During the 18th and 19th centuries, artists and travellers were lured to Rome, the home of civilized values and artistic beauty. But the history of visiting Rome had a pathological side—not only crisis and disorientation but repulsion at its filth and stink. Rome’s air was considered to contain a chronic source of disease. This book argues that “bad air” (mal’aria) is a neglected aspect of thinking about the city’s history and as a destination for artists, visitors, and Romans both ancient and modern. These problems interfered with exploring Rome, its art and architecture, and representing its landscape. Atmospheric contamination made plein air painting and investigating antique ruins challenging activities.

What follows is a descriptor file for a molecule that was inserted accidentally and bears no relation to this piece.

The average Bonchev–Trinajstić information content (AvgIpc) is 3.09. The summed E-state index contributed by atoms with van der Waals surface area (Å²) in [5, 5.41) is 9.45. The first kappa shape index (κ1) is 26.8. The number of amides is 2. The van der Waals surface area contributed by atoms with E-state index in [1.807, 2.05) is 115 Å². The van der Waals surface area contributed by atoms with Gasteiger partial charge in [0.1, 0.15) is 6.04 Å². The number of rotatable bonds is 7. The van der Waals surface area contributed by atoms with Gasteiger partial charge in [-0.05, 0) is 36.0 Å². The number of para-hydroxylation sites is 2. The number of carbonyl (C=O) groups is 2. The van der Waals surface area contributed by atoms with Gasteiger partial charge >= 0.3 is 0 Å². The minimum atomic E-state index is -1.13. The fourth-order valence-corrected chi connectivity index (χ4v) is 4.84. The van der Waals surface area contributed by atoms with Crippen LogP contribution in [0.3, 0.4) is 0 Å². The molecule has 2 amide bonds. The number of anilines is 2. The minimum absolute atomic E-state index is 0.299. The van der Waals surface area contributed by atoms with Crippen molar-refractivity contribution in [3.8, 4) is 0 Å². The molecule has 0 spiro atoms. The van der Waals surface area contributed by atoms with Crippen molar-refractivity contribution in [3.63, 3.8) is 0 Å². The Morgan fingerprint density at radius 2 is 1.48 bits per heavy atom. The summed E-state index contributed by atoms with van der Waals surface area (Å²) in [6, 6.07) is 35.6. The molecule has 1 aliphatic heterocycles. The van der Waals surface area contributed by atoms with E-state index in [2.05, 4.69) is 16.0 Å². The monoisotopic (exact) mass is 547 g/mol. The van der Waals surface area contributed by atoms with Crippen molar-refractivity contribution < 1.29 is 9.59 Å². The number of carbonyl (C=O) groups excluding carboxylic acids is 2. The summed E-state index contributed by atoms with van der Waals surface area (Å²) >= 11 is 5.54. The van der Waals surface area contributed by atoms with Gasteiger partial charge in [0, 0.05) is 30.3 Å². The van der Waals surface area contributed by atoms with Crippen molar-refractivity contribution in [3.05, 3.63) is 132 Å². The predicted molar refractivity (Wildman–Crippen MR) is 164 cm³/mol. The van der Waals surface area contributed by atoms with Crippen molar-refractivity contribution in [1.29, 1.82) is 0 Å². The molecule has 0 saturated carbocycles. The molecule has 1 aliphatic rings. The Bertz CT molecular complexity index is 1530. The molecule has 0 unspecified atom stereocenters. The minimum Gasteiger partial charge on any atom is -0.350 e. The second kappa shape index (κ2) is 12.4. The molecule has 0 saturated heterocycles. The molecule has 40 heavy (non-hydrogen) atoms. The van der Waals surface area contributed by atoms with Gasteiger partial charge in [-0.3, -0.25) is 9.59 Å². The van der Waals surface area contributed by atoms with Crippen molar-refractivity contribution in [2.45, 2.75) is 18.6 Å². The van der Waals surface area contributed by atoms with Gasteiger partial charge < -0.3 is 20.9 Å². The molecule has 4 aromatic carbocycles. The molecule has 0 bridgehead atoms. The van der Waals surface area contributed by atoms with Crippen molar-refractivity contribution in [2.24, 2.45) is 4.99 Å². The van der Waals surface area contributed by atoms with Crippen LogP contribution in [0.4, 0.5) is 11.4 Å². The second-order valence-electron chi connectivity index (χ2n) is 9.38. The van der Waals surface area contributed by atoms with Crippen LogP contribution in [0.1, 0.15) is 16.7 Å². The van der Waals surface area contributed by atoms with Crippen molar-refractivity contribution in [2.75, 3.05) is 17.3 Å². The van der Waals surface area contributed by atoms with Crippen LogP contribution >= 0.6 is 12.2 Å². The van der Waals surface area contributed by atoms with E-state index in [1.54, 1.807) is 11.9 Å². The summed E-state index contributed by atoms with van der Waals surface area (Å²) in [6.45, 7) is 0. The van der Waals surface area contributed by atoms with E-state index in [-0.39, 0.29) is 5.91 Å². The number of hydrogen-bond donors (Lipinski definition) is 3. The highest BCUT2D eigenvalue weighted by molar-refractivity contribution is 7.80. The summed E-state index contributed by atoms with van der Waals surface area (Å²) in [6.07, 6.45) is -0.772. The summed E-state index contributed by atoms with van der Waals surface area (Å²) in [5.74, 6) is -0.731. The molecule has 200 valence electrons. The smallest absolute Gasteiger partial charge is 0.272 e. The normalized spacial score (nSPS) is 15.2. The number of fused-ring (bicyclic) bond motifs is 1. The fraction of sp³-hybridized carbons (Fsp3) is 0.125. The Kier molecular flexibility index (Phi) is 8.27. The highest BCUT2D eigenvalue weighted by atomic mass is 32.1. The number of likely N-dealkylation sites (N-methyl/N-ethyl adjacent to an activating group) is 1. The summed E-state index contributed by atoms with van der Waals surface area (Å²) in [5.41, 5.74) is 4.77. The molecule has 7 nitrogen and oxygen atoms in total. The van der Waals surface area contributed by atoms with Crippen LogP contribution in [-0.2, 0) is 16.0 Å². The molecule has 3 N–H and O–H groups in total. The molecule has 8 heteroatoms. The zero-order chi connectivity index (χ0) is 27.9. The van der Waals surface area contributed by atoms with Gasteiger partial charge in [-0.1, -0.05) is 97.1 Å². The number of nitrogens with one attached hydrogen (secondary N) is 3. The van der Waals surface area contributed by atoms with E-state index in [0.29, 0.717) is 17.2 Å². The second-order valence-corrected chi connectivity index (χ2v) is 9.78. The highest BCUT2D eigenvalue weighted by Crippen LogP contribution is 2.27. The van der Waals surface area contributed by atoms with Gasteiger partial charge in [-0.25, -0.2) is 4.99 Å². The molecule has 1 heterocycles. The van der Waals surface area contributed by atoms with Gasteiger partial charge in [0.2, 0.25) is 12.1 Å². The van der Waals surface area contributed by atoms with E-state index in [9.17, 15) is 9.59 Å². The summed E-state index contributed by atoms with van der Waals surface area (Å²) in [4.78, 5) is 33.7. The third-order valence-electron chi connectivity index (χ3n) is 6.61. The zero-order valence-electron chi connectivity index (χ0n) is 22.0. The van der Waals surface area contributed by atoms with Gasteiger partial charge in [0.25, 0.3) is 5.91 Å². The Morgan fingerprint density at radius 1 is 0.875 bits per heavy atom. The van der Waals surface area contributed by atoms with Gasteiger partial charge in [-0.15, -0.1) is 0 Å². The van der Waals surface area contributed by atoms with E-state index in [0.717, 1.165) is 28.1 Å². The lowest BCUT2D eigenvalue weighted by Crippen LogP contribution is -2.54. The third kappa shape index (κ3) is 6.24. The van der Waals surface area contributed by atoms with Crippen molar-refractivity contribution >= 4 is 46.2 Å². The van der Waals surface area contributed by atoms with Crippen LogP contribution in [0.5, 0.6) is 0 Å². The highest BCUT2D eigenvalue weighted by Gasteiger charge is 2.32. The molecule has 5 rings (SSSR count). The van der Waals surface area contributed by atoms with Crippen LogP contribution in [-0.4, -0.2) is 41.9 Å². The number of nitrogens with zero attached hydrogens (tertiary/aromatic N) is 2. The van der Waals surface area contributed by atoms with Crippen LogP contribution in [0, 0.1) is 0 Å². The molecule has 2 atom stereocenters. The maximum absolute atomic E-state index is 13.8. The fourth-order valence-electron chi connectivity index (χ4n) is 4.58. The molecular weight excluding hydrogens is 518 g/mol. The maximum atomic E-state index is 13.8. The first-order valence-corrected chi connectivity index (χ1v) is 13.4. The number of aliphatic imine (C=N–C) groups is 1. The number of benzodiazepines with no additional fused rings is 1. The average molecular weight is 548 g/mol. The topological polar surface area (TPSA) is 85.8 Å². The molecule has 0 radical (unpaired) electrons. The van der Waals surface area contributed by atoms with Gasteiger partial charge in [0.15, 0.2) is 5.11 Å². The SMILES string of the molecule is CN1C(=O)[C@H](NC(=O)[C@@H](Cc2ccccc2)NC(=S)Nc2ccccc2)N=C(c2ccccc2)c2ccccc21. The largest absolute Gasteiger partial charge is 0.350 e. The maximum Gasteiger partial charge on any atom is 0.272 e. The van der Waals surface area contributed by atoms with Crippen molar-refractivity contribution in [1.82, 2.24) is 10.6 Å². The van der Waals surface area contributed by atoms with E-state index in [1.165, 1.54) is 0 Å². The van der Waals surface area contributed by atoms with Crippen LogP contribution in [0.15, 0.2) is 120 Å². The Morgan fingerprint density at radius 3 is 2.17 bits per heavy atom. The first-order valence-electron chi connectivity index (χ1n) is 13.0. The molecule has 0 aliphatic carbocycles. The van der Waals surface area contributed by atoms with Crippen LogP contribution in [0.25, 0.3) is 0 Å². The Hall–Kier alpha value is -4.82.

Roman Fever invites an original and alternative perspective on the city and its countryside, revisiting the history of Rome in terms of ideas about climate and the role of the environment. Beautifully illustrated with unfamiliar images, it focuses on the interplay between enthusiasm and inspiration, and debilitation and mortality, all an integral part of discovering and engaging with the Eternal City’s landscape.
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